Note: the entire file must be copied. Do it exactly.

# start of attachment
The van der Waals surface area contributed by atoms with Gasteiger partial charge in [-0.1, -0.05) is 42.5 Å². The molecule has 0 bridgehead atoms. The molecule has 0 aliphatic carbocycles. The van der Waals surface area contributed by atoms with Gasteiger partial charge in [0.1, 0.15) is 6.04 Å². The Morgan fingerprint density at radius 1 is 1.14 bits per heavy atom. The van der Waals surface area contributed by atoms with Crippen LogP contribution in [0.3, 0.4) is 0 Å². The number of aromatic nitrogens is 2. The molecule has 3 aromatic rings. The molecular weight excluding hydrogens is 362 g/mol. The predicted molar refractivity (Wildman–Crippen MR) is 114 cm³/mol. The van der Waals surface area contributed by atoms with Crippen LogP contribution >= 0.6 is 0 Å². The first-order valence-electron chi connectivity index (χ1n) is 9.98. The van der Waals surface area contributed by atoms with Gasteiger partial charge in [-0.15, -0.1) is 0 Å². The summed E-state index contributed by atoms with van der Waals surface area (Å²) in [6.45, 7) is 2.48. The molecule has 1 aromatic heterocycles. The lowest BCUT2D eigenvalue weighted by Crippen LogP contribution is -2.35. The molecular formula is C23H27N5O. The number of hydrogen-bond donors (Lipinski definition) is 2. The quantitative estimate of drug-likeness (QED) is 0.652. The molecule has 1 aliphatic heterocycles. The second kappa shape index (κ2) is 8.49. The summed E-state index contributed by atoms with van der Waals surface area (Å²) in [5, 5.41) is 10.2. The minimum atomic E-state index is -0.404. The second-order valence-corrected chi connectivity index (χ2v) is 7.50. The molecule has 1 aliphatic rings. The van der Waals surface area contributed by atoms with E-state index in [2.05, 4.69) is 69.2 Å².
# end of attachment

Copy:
The van der Waals surface area contributed by atoms with Gasteiger partial charge in [-0.1, -0.05) is 42.5 Å². The molecule has 0 bridgehead atoms. The molecule has 0 aliphatic carbocycles. The van der Waals surface area contributed by atoms with Gasteiger partial charge in [0.1, 0.15) is 6.04 Å². The Morgan fingerprint density at radius 1 is 1.14 bits per heavy atom. The van der Waals surface area contributed by atoms with Crippen LogP contribution in [0.3, 0.4) is 0 Å². The number of aromatic nitrogens is 2. The molecule has 3 aromatic rings. The molecular weight excluding hydrogens is 362 g/mol. The predicted molar refractivity (Wildman–Crippen MR) is 114 cm³/mol. The van der Waals surface area contributed by atoms with Crippen LogP contribution >= 0.6 is 0 Å². The first-order valence-electron chi connectivity index (χ1n) is 9.98. The van der Waals surface area contributed by atoms with Gasteiger partial charge in [-0.15, -0.1) is 0 Å². The summed E-state index contributed by atoms with van der Waals surface area (Å²) in [6.45, 7) is 2.48. The molecule has 1 aromatic heterocycles. The lowest BCUT2D eigenvalue weighted by Crippen LogP contribution is -2.35. The molecular formula is C23H27N5O. The number of hydrogen-bond donors (Lipinski definition) is 2. The quantitative estimate of drug-likeness (QED) is 0.652. The molecule has 1 aliphatic heterocycles. The second kappa shape index (κ2) is 8.49. The summed E-state index contributed by atoms with van der Waals surface area (Å²) in [5, 5.41) is 10.2. The minimum atomic E-state index is -0.404. The second-order valence-corrected chi connectivity index (χ2v) is 7.50. The molecule has 1 aliphatic rings. The van der Waals surface area contributed by atoms with E-state index in [2.05, 4.69) is 69.2 Å².